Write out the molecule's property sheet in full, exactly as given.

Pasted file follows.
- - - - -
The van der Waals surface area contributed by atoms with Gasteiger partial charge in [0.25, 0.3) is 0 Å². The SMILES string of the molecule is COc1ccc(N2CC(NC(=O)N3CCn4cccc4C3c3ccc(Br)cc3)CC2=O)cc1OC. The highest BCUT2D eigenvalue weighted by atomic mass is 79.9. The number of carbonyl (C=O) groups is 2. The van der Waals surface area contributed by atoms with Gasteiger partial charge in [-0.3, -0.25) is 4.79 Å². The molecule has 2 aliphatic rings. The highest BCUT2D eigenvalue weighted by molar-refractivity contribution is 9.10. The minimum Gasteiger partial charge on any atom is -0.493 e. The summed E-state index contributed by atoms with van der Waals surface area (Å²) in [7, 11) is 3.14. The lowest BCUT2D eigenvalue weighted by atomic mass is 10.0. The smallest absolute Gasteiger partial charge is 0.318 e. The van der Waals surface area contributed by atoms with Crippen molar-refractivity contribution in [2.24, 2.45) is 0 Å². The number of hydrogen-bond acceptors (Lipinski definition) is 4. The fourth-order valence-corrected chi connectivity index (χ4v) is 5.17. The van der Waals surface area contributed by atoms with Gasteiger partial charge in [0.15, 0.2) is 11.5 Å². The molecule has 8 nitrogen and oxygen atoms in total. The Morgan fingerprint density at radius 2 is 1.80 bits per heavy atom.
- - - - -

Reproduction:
The van der Waals surface area contributed by atoms with Gasteiger partial charge in [0.25, 0.3) is 0 Å². The SMILES string of the molecule is COc1ccc(N2CC(NC(=O)N3CCn4cccc4C3c3ccc(Br)cc3)CC2=O)cc1OC. The highest BCUT2D eigenvalue weighted by atomic mass is 79.9. The number of carbonyl (C=O) groups is 2. The van der Waals surface area contributed by atoms with Gasteiger partial charge in [-0.3, -0.25) is 4.79 Å². The molecule has 2 aliphatic rings. The highest BCUT2D eigenvalue weighted by molar-refractivity contribution is 9.10. The minimum Gasteiger partial charge on any atom is -0.493 e. The summed E-state index contributed by atoms with van der Waals surface area (Å²) in [7, 11) is 3.14. The lowest BCUT2D eigenvalue weighted by atomic mass is 10.0. The smallest absolute Gasteiger partial charge is 0.318 e. The van der Waals surface area contributed by atoms with Crippen molar-refractivity contribution in [2.24, 2.45) is 0 Å². The number of hydrogen-bond acceptors (Lipinski definition) is 4. The fourth-order valence-corrected chi connectivity index (χ4v) is 5.17. The van der Waals surface area contributed by atoms with Gasteiger partial charge in [0.15, 0.2) is 11.5 Å². The molecule has 8 nitrogen and oxygen atoms in total. The Morgan fingerprint density at radius 2 is 1.80 bits per heavy atom.